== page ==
Comment Yay /b/!!! (Score 2, Insightful) 166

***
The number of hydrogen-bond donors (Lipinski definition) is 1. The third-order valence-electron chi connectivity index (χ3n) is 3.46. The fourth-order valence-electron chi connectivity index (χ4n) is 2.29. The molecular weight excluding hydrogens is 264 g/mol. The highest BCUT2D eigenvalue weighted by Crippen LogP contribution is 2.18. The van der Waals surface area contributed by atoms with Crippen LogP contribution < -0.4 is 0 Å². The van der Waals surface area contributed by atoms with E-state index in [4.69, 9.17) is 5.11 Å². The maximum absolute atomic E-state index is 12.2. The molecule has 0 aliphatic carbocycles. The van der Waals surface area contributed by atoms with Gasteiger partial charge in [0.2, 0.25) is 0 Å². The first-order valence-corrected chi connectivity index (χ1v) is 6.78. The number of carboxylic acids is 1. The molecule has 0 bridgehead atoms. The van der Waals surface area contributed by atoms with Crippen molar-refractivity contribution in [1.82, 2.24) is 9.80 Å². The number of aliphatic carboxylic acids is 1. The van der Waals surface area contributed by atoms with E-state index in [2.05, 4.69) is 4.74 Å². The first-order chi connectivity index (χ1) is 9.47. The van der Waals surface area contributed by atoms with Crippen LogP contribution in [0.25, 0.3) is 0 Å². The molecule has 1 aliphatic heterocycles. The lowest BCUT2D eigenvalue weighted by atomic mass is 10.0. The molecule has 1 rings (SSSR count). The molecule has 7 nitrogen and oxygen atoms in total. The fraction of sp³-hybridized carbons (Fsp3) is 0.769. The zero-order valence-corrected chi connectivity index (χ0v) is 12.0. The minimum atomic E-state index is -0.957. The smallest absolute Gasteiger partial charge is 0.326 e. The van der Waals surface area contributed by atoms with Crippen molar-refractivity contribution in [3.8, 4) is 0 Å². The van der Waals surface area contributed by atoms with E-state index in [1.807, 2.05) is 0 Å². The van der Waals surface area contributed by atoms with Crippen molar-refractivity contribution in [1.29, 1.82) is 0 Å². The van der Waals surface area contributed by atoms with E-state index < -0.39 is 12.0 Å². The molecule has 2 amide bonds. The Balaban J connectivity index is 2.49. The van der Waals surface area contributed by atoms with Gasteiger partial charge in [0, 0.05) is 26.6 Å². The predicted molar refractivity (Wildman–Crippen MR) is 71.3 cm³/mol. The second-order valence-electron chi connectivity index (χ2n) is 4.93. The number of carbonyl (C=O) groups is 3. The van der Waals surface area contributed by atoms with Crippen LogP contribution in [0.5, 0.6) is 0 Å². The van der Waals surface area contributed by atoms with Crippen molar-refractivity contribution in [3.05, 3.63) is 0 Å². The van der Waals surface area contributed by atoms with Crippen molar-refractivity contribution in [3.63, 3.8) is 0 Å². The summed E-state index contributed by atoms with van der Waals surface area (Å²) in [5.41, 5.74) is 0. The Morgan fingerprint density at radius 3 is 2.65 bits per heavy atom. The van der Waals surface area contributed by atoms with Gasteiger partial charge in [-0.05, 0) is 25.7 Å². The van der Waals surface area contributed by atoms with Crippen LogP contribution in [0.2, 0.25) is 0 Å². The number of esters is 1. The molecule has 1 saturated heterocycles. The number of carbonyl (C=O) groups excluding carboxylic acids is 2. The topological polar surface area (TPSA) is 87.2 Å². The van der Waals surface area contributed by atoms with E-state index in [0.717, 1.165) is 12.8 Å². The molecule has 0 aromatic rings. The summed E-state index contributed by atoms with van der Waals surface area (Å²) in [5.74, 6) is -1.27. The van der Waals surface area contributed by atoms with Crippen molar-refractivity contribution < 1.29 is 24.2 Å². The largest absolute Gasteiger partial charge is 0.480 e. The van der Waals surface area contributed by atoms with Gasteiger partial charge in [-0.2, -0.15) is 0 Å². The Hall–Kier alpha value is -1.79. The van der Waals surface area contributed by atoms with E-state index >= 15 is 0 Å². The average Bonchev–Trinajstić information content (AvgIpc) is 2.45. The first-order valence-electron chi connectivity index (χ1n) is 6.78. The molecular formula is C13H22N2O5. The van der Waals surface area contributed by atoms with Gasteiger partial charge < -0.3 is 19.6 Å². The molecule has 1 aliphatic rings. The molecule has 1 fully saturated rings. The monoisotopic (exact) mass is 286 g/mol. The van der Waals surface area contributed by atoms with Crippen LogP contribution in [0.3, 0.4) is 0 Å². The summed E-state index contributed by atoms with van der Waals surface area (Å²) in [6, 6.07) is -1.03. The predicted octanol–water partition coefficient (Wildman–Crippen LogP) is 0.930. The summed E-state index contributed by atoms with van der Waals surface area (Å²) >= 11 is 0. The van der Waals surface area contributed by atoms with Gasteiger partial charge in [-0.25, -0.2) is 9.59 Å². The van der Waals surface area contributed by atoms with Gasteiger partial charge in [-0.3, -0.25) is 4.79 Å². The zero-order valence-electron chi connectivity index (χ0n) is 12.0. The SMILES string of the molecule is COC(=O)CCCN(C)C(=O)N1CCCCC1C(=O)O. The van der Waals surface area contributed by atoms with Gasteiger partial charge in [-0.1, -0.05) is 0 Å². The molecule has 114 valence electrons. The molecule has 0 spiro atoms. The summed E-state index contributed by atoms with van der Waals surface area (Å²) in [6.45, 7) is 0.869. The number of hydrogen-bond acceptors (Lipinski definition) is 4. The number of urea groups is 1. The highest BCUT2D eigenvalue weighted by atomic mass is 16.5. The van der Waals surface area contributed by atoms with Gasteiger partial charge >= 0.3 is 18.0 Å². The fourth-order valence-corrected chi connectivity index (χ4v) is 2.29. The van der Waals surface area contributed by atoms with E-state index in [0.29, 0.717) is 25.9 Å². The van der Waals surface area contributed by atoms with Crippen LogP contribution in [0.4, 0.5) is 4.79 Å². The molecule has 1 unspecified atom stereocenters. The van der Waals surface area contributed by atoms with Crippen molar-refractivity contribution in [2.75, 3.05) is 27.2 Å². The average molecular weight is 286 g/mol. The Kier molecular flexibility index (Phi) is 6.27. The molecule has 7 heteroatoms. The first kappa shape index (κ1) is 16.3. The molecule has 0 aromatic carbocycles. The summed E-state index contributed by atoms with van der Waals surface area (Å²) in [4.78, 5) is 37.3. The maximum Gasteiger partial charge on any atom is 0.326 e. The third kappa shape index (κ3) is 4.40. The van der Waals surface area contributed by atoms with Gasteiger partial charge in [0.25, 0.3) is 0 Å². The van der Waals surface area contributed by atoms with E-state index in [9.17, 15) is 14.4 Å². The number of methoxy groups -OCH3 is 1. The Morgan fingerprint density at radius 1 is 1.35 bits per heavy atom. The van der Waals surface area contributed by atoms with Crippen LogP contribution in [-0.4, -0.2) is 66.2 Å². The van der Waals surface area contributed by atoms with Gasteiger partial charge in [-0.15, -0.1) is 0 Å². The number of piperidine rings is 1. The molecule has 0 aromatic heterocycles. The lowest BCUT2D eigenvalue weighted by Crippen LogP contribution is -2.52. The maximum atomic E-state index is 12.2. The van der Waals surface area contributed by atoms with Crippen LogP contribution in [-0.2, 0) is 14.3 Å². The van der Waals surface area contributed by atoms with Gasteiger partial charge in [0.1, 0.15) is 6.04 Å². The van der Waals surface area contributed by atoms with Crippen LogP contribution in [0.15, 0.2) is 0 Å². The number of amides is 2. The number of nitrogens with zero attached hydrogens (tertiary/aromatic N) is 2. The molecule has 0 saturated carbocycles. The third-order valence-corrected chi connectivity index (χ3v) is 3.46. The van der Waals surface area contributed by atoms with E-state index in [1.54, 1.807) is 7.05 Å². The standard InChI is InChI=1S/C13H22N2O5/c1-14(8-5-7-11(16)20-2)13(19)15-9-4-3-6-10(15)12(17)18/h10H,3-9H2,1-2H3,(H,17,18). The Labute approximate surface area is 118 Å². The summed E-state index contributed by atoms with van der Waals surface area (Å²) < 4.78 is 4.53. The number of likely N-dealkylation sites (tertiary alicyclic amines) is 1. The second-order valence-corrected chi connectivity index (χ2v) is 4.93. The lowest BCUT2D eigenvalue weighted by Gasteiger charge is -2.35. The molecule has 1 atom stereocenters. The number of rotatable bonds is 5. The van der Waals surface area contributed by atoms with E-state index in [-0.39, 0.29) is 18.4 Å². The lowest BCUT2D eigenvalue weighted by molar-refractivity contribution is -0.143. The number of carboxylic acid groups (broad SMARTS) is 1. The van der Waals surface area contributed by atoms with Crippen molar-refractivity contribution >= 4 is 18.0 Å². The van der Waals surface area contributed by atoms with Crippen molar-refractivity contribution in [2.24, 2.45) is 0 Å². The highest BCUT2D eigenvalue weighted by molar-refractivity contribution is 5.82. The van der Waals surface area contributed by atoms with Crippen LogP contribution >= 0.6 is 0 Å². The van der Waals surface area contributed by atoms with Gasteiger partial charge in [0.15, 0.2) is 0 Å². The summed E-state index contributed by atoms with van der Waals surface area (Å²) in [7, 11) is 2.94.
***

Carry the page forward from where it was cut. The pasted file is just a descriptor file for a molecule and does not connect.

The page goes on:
First off, yay to the /b/tards - I had been watching this a few days before it started and am proud of them. Second, this is from a long time ago and a view I whole-heartedly agree with. Written by the Staff, The definition of obscenity, according to the Supreme Court and known informally as the Miller test, is: * must appeal to the prurient interest of the average person * must describe sexual conduct in a way that is "patently offensive" to community standards, and * when taken as a whole, it "must lack serious literary, artistic, political or scientific value" Certain people (including parents and schoolteachers) have complained to us and stated that should not be "allowed" on the net, since children can view images on our site. One US schoolteacher wrote us a very angry email that complained some of her students had bookmarked images on this site, that our site shouldn't be on the net, and other claptrap. This is our respone. The net is not a babysitter! Children should not be roaming the Internet unsupervised any more than they should be roaming the streets of New York City unsupervised. We cannot dumb the Internet down to the level of playground. Rotten dot com serves as a beacon to demonstrate that censorship of the Internet is impractical, unethical, and wrong. To censor this site, it is necessary to censor medical texts, history texts, evidence rooms, courtrooms, art museums, libraries and other sources of information vital to functioning of free society. Nearly all of the images we have online are not even prurient, and would thus not fall under any definition of obscenity. Any images which we have of a sexual nature are in a context which render them far from obscene, in any United States jurisdiction. Some of the images may be offensive, but that has never been a crime. Life is sometimes offensive. You have to expect that. The images we find most obscene are those from book burnings. Please remember that no child has access to the Internet without the active consent of an adult. And absolutely no child should be left on the Internet alone. Supervision of children remains the responsibility of parents and teachers, as it always has and always will. The rotten staff, April 1997